Assuming you use the GivEnergy 8.2kwh battery at 100% dod (datasheet says its a 100% discharge battery) then you could theoretically use 8.2kwh a day with it.

    Solar in your best 6 months, let's say is 2700 of the 4000 so over 182 days is 14.8kwh/day.

    If we take your brighter 6 months then over 182 days using 1200kwh = 6.6kwh a day, so the battery won't cycle fully, but let's say that the sun gives more than 8.2kwh a day during the brighter months as per the average 14.8kwh and in theory your inverter covers everything in the evening (they usually don't, as tumble dryer and washing machine combined are usually above 3.6kw, not to mention putting on the kettle/oven etc) then in that 6 months assuming a kwh cost of electricity of 15p which appears around average In the UK atm then you would save £180, pretty good right?

    Now if we take your duller 6 months you generate about 1300kwh and use 2300kwh, now it's not linear, some bright days you will buy no electric, in the duller days your solar will do almost nothing, but as an average you *could* use all of your solar with the battery so 1300 x 15p = £195

    So in theory your combined saving is £375 a year.  Plus you have roughly 1500kwh of solar that you don't use, but can export and get paid for at 5p/kwh so that's another £75 bringing you to a grand total of £450 a year, great right?

    However your lowest quote is £8100, so your return on investment is 18 years.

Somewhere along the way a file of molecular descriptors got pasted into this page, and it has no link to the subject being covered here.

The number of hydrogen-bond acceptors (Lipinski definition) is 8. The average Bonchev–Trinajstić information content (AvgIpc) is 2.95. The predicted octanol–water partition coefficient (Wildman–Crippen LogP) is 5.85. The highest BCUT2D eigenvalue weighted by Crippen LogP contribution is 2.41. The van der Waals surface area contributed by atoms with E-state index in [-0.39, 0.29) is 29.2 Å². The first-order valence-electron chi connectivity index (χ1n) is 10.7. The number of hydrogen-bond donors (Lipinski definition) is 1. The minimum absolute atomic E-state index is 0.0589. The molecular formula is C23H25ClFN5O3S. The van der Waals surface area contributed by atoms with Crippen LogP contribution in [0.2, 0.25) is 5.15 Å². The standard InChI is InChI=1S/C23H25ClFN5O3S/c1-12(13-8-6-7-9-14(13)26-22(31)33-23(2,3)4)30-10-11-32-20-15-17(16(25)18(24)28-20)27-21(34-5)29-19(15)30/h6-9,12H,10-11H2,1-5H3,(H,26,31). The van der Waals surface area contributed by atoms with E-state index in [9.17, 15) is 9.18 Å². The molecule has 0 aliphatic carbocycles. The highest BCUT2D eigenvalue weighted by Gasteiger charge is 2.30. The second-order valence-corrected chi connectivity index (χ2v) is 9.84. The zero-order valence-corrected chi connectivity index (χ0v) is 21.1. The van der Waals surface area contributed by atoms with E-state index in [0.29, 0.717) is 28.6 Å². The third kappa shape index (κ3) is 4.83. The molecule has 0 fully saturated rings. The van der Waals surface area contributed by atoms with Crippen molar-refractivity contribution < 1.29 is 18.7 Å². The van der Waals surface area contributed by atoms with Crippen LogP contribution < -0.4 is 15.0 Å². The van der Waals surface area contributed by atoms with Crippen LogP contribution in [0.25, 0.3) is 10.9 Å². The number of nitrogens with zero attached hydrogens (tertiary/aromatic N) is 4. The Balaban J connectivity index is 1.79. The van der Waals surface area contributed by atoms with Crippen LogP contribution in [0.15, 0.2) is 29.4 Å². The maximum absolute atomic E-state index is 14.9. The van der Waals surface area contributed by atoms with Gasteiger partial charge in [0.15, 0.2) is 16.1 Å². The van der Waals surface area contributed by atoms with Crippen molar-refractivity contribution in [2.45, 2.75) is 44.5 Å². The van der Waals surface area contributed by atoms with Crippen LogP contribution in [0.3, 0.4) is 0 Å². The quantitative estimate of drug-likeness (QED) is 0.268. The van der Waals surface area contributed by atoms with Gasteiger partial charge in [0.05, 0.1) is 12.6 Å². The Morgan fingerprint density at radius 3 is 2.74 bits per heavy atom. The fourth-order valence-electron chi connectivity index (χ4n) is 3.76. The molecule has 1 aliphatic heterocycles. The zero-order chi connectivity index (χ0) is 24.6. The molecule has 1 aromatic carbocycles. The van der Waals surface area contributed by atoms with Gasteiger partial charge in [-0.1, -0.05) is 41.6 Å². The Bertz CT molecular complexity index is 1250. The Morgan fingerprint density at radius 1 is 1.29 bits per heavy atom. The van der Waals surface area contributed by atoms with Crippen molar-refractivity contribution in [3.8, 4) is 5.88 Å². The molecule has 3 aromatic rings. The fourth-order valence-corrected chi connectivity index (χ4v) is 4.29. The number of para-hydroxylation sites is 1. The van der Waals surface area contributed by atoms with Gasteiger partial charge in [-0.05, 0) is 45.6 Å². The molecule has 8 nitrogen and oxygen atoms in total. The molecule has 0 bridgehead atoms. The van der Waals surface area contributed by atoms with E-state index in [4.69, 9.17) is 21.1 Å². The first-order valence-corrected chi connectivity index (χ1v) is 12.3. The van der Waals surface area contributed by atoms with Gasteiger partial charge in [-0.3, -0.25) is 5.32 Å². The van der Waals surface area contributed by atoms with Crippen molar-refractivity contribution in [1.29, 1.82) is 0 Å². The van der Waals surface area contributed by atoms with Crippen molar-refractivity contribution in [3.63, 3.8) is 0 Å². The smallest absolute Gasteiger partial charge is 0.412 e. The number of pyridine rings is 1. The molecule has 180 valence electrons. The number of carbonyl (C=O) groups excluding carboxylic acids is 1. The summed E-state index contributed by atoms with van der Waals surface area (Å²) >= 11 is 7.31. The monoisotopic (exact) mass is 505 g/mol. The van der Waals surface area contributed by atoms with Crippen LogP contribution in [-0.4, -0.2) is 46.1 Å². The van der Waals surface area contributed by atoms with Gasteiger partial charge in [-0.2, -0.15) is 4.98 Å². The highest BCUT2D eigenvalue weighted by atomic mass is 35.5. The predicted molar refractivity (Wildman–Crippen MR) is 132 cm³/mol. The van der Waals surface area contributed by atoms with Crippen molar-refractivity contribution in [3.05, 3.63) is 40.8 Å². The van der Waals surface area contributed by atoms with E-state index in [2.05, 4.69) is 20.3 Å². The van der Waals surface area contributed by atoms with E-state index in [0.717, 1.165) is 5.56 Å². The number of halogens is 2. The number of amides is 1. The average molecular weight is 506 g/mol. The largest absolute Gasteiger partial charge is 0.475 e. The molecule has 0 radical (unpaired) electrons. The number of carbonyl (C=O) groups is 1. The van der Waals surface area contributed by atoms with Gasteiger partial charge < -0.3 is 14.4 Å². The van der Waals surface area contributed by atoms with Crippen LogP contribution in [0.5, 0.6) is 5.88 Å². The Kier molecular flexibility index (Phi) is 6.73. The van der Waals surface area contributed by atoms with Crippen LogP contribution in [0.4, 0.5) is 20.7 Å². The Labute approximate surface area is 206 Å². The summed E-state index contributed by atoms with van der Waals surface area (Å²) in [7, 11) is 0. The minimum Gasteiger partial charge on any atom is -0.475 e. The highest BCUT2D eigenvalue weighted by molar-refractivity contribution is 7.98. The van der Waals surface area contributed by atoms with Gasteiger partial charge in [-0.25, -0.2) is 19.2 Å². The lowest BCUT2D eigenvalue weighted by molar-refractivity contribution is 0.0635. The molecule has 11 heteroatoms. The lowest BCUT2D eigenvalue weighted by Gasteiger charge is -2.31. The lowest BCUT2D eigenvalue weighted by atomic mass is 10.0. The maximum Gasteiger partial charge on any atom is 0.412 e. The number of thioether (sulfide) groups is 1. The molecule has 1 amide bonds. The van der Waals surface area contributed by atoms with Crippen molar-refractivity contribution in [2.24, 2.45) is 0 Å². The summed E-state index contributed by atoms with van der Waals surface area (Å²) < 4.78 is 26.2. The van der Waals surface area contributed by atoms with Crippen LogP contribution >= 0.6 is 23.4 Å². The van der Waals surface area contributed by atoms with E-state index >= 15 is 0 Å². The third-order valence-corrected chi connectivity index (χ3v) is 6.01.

If you get an ev, that will improve roi for solar, but it will make no difference to your battery roi.

    If you take the solar on its own, without battery at around £4000 for 4kw with an ev and say a zappi ev charger, your roi will be much better as you will still have a similar savings pattern, but lose much of the cost, though its harder to put that into figures as it very much depends on your indivual usage patterns 
    Awesome many thanks for the workings out, very much appreciated. Just been looking at my Agile use and my average unit cost is nearer 18p so will save a bit more on ROI. I do believe our energy usage will go up in few years when my children get older.

    I understand the points raised, makes complete sense. Do you think going for smaller battery might be better if not getting full cycle charge at certain times of year on the larger battery or is that bit of false economy?

    I'll steer clear of the growatt then by the issues you've described. Out of the rest would you go for the Solis AC coupled setup? It's a little bit more but think the AC coupled setup will be better. Would my monitoring be done through Solis or givenergy if I went this route?

    I won't have any issues with shading thankfully and it's a South facing roof so not sure if Solaredge is worth it but I like their monitoring software but is £1k more and won't be anymore efficient in my case and adds onto my ROI.